Donations have been pouring in for 60 dogs seized from a barn in Bethlehem by Connecticut State Police on Thursday afternoon after the animals were found living in "inadequate" conditions.
Troopers served search and seizure warrants for cruelty to animals at a property on Watertown Road about 3 p.m.
The animals, which were of various sizes and breeds, were found "in various states of health and the living conditions were deemed inadequate," according to state police.
All the dogs have been taken to local shelters and kennels for treatment. About a dozen of the dogs were in good shape, the rest were still being treated on Friday.
The state police are investigating the owner of an animal rescue group, Fred Acker. According to the state department of agriculture, Acker runs a privately-owned dog rescue and is not affiliated with the state.
"While most rescue groups are wonderful, we need to change the laws to protect all these animals because not every rescue is great as we see," said Bethlehem Animal Control Officer Judy Umstead. "And we're limited in what we can do."
Acker has an extensive criminal history, which includes nearly 40 counts of illegally importing animals from this July and the state is considering possibly pulling his importer's license, which would stop him from bringing dogs into the state.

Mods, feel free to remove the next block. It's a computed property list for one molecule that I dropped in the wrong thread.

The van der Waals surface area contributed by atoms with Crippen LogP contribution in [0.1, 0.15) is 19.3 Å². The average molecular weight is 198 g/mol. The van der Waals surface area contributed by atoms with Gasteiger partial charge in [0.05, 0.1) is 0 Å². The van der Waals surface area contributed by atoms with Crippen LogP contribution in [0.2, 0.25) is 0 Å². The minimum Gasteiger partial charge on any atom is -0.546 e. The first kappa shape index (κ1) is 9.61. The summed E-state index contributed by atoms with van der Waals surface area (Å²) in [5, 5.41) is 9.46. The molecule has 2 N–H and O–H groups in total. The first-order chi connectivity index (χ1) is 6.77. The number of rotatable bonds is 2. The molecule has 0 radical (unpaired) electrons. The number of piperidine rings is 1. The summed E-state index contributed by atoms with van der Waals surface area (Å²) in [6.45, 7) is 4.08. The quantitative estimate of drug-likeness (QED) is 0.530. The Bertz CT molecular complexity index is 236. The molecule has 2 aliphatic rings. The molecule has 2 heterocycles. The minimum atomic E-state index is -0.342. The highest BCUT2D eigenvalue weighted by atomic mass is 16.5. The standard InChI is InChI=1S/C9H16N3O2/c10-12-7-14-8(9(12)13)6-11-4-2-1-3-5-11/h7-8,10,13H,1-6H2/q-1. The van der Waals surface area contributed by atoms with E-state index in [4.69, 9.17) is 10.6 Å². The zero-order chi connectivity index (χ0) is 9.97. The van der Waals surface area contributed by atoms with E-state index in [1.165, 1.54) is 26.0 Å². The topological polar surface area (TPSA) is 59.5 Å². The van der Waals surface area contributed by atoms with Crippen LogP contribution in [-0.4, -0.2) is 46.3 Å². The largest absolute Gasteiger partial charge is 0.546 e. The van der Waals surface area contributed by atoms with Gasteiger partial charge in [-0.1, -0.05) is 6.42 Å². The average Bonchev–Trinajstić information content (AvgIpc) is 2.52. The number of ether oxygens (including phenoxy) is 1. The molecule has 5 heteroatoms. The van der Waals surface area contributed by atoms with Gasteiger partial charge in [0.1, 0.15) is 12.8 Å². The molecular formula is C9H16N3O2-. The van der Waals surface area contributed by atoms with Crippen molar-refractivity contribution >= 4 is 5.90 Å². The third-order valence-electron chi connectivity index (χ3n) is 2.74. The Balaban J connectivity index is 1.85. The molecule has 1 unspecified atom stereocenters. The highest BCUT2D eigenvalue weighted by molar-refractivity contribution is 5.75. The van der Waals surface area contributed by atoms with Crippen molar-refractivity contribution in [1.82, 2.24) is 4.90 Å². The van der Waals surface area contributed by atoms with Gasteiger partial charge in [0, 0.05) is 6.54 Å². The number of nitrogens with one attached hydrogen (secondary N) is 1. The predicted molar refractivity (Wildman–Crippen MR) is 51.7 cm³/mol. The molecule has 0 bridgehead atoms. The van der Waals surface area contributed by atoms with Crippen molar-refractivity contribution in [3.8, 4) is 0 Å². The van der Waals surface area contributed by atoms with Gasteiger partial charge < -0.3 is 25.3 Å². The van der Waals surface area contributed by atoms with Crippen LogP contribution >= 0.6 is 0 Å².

Donations were brought to the Bethlehem Town Hall on Friday afternoon and there were at least a dozen big bags of dog food. A local woman also stopped by and dropped off a cash donation.
"I was devastated, I really was," said Angela Kacerguis, who donated food on Friday. "I couldn't believe it."
Kacerguis was not the only person who donated on Friday.
"We've had local people, someone from canton, someone from Bristol, they just brought bags and bags of dog food, which has been really nice," said Bethlehem First Selectman's Secretary Janet Turner.
None of the dogs will be available for adoption. The animals could ultimately end up going back to their owner. Of course the investigation has to be complete and the courts have to rule before they can be released for adoption.
The investigation is still active, according to state police. No charges have been filed as of Friday afternoon.
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